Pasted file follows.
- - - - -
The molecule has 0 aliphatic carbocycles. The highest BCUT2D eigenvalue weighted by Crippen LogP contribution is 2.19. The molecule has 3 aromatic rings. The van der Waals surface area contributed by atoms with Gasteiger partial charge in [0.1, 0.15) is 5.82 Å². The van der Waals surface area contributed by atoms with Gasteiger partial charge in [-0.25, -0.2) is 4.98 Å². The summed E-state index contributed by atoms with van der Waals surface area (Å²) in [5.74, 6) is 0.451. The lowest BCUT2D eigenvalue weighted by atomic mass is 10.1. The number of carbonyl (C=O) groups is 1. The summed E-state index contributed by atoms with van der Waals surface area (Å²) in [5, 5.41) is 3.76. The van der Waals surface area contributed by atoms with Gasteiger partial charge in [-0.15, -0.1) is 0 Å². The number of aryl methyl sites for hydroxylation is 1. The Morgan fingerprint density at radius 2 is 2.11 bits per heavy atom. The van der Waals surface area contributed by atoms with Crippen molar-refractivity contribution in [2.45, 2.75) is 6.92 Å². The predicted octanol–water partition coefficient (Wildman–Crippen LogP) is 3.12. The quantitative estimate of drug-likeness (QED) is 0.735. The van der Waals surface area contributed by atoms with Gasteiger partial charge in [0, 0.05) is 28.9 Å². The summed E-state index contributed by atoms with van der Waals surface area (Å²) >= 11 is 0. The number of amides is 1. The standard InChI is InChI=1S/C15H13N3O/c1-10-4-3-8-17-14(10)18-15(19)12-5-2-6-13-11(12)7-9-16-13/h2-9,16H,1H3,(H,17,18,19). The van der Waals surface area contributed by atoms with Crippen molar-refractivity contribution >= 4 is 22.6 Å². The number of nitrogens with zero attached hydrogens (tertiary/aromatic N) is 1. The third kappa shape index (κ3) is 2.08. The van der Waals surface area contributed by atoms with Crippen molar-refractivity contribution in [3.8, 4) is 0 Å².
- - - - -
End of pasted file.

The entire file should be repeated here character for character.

The molecule has 0 aliphatic carbocycles. The highest BCUT2D eigenvalue weighted by Crippen LogP contribution is 2.19. The molecule has 3 aromatic rings. The van der Waals surface area contributed by atoms with Gasteiger partial charge in [0.1, 0.15) is 5.82 Å². The van der Waals surface area contributed by atoms with Gasteiger partial charge in [-0.25, -0.2) is 4.98 Å². The summed E-state index contributed by atoms with van der Waals surface area (Å²) in [5.74, 6) is 0.451. The lowest BCUT2D eigenvalue weighted by atomic mass is 10.1. The number of carbonyl (C=O) groups is 1. The summed E-state index contributed by atoms with van der Waals surface area (Å²) in [5, 5.41) is 3.76. The van der Waals surface area contributed by atoms with Gasteiger partial charge in [-0.15, -0.1) is 0 Å². The number of aryl methyl sites for hydroxylation is 1. The Morgan fingerprint density at radius 2 is 2.11 bits per heavy atom. The van der Waals surface area contributed by atoms with Crippen molar-refractivity contribution in [2.45, 2.75) is 6.92 Å². The predicted octanol–water partition coefficient (Wildman–Crippen LogP) is 3.12. The quantitative estimate of drug-likeness (QED) is 0.735. The van der Waals surface area contributed by atoms with Gasteiger partial charge in [0, 0.05) is 28.9 Å². The summed E-state index contributed by atoms with van der Waals surface area (Å²) >= 11 is 0. The number of amides is 1. The standard InChI is InChI=1S/C15H13N3O/c1-10-4-3-8-17-14(10)18-15(19)12-5-2-6-13-11(12)7-9-16-13/h2-9,16H,1H3,(H,17,18,19). The van der Waals surface area contributed by atoms with Crippen molar-refractivity contribution >= 4 is 22.6 Å². The number of nitrogens with zero attached hydrogens (tertiary/aromatic N) is 1. The third kappa shape index (κ3) is 2.08. The van der Waals surface area contributed by atoms with Crippen molar-refractivity contribution in [3.8, 4) is 0 Å².